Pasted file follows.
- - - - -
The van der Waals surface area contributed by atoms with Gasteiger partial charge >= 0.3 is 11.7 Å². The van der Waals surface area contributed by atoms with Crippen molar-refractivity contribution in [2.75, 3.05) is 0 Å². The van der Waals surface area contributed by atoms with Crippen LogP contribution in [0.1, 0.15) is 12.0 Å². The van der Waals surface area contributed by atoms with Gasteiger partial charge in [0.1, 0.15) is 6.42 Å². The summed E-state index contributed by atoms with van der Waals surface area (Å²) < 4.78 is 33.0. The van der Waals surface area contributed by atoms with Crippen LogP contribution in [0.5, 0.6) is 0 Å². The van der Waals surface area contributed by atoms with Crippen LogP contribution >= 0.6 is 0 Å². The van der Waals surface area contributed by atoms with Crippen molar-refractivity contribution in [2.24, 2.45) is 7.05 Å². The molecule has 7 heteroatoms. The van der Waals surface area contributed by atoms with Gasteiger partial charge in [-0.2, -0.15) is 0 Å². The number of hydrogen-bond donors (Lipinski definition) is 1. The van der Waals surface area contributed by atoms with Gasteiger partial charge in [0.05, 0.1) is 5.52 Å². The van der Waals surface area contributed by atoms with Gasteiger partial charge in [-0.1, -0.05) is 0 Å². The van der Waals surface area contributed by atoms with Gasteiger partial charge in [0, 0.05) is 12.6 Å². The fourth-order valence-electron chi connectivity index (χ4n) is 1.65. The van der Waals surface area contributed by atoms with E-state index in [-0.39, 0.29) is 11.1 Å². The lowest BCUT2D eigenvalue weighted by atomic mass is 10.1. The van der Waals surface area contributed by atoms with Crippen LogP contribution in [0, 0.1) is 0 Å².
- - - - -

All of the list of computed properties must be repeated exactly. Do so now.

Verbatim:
The van der Waals surface area contributed by atoms with Gasteiger partial charge >= 0.3 is 11.7 Å². The van der Waals surface area contributed by atoms with Crippen molar-refractivity contribution in [2.75, 3.05) is 0 Å². The van der Waals surface area contributed by atoms with Crippen LogP contribution in [0.1, 0.15) is 12.0 Å². The van der Waals surface area contributed by atoms with Gasteiger partial charge in [0.1, 0.15) is 6.42 Å². The summed E-state index contributed by atoms with van der Waals surface area (Å²) < 4.78 is 33.0. The van der Waals surface area contributed by atoms with Crippen LogP contribution in [0.5, 0.6) is 0 Å². The van der Waals surface area contributed by atoms with Crippen LogP contribution >= 0.6 is 0 Å². The van der Waals surface area contributed by atoms with Crippen molar-refractivity contribution in [2.24, 2.45) is 7.05 Å². The molecule has 7 heteroatoms. The van der Waals surface area contributed by atoms with Gasteiger partial charge in [-0.2, -0.15) is 0 Å². The number of hydrogen-bond donors (Lipinski definition) is 1. The van der Waals surface area contributed by atoms with Gasteiger partial charge in [0.05, 0.1) is 5.52 Å². The van der Waals surface area contributed by atoms with Gasteiger partial charge in [-0.1, -0.05) is 0 Å². The van der Waals surface area contributed by atoms with Gasteiger partial charge in [0, 0.05) is 12.6 Å². The fourth-order valence-electron chi connectivity index (χ4n) is 1.65. The van der Waals surface area contributed by atoms with E-state index in [-0.39, 0.29) is 11.1 Å². The lowest BCUT2D eigenvalue weighted by atomic mass is 10.1. The van der Waals surface area contributed by atoms with Crippen LogP contribution in [0, 0.1) is 0 Å².